Another form of transportation that some people overlook is the train (and bus for that matter). I mention the train because; if your child is like my son he/she is obsessed with trains (thanks Thomas). This may be a form of travel that will help them for a little while, or at least until the awe of riding in a train wears off. Amtrak is a good option, but the closest rail is in Oklahoma City, so you would still have a three-hour trip to get there. This is just an option to consider. You can contact Amtrak to discuss accommodation for autistic passengers.
No matter how you decide to travel it’s always best to start talking to your child about things a few weeks ahead. Ask, “Are you ready to go to Disney World?” “You’re going to see Mickey Mouse.” “There are going to be a lot of people there.” “It’s going to be loud.” The more you can explain to them the better. Give them an idea of what to expect. Springing a six foot mouse on anyone can be traumatic, let alone a child with sensory issues. I would also recommend trying to find videos of the place you are planning to go ahead of time. Show them what they can expect. You can probably find these on YouTube, or many of the destinations have videos available to purchase if you contact them.
Amusement parks will work with families with disabilities and help them to make their visit to the park as smooth as possible. I read an article recently where Disney parks offer a special pass at the customer service desk for people with ASD. They understand that waiting in lines and loud crowds can upset these guests, so they can give you a pass to speed up your wait to get into lines. Most parks will offer the same service if you just check with them.
I have hit on some issues with Autism, but most of your family vacation parks, travel lines, and hotels can accommodate any disability. I would highly recommend that you contact them ahead of time and explain the situation. Most places are very helpful in these situations.
I’m going to include this web address: http://www.autismspeaks.org/community/family_services/travel.php , which is where I found most of my information. There is so much information that I couldn’t include it all, but there may be something that I missed that could help you and your family.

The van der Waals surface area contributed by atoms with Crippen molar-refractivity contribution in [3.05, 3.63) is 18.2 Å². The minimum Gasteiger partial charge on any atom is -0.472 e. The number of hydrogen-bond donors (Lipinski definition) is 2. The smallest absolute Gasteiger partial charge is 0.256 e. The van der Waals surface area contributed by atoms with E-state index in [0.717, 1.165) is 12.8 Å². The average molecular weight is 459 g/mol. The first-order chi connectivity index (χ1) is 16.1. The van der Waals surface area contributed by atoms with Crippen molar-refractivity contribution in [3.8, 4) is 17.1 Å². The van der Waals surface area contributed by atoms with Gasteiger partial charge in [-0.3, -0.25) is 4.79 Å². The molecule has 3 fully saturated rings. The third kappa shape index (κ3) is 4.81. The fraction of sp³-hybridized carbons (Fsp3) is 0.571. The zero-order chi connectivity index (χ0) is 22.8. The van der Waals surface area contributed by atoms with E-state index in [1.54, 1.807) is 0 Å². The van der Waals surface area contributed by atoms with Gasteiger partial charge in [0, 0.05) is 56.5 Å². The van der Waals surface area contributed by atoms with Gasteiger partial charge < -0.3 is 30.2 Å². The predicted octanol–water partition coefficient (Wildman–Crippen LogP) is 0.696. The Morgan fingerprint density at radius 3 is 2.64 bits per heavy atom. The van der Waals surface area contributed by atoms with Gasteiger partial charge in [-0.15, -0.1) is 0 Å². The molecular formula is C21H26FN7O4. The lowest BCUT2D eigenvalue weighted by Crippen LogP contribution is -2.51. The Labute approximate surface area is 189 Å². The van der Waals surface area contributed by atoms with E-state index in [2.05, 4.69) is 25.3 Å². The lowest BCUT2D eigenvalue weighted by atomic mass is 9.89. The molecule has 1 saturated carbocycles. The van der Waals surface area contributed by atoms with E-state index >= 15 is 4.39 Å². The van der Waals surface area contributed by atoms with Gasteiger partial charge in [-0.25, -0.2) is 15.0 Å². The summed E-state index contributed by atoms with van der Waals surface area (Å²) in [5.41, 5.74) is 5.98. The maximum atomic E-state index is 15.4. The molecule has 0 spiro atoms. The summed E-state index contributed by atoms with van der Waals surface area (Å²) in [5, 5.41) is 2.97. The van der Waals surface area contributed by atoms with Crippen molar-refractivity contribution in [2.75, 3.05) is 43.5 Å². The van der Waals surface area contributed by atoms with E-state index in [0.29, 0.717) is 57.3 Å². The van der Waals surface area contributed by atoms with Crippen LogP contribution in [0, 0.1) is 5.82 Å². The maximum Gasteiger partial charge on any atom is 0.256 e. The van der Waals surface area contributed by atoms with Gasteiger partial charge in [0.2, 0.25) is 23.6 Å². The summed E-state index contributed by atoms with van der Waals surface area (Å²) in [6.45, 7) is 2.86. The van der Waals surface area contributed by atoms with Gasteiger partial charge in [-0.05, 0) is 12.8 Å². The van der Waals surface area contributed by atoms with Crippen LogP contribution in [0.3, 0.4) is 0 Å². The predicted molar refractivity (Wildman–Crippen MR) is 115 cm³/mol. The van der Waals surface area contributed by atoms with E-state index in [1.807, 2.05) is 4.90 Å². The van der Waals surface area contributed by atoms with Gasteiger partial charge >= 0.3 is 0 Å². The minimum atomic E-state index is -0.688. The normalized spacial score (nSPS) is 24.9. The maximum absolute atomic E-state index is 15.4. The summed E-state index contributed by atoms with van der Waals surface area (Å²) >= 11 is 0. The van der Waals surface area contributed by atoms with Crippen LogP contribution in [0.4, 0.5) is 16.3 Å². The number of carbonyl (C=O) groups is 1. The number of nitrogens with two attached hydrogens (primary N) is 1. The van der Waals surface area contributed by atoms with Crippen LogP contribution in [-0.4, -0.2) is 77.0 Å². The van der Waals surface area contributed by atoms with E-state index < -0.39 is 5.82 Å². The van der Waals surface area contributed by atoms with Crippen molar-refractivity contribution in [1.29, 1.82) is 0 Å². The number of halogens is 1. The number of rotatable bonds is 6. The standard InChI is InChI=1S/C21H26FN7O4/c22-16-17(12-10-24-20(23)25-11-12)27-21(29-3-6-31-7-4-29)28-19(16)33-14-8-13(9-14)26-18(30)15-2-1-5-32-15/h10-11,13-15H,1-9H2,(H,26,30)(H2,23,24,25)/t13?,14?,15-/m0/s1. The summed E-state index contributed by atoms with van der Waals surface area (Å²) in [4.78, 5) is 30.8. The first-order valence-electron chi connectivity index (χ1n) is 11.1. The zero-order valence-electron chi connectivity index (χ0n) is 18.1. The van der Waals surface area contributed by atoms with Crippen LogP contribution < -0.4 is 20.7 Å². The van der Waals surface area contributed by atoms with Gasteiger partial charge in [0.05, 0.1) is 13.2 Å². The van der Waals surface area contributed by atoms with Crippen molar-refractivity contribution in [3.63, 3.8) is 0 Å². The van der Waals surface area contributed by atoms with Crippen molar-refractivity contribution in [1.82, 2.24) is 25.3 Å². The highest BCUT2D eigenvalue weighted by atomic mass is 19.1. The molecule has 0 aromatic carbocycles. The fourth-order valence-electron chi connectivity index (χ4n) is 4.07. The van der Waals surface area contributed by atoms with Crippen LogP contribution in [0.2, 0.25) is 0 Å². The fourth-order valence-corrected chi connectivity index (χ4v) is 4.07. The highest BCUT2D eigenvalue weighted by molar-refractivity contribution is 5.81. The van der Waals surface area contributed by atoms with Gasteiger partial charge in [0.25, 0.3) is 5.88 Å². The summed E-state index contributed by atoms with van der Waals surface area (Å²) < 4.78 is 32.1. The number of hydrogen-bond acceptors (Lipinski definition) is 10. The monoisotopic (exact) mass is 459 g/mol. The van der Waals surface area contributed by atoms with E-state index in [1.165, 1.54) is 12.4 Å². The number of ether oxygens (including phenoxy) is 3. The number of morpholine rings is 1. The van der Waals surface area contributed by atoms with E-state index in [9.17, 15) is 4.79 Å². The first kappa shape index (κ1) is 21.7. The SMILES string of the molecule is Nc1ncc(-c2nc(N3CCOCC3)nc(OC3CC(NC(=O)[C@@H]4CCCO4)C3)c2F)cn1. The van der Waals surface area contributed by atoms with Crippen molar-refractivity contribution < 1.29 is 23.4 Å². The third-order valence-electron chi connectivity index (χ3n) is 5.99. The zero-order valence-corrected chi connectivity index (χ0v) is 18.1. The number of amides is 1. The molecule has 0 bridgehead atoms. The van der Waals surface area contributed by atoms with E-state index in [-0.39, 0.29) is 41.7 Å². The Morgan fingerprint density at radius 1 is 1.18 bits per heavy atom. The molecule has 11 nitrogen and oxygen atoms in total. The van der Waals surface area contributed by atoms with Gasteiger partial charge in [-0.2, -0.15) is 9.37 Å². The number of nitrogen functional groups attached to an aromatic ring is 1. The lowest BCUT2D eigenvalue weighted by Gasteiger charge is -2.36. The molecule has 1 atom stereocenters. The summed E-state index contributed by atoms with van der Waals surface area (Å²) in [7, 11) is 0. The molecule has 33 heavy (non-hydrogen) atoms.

Because I’m limited on how much I can put on this subject in the paper (Regina doesn’t mind, but I could probably fill the entire paper with this subject alone), I’m going to list some more helpful websites to help out.
This site is a checklist from the folks at Autism Speaks for traveling with an autistic person: http://www.autismspeaks.org/docs/family_services_docs/chantal.pdf
This site is Preparing to Travel with a Child with Autism Spectrum Disorder 3 Things to know before you close your suitcase: http://www.autismspeaks.org/docs/family_services_docs/Travel_Medicine.pdf
Travel tips for families with Autism: http://www.travelmuse.com/articles/special-needs/travel-tips-for-autistic-children
Traveling with Autism: http://leechbabe.com/2011/01/06/travelling-with-autism/
There’s an old saying that if you want to hear God laugh just tell him your plans. I never completely understood this saying until I had Konner. We all know that the trip can never be completely smooth, but I hope that some of the advice I have given will help.
Disclaimer: I am in no way claiming to be an expert. I’m just a father who is trying to learn as much about Autism as I can to help my child. I hope that you all can learn from me, and I from you. I ask anyone who has questions or comments about something I have written, or autism, please contact me at firstname.lastname@example.org. I will try to answer questions as I have time, and if I find it interesting enough I may touch on it in my column.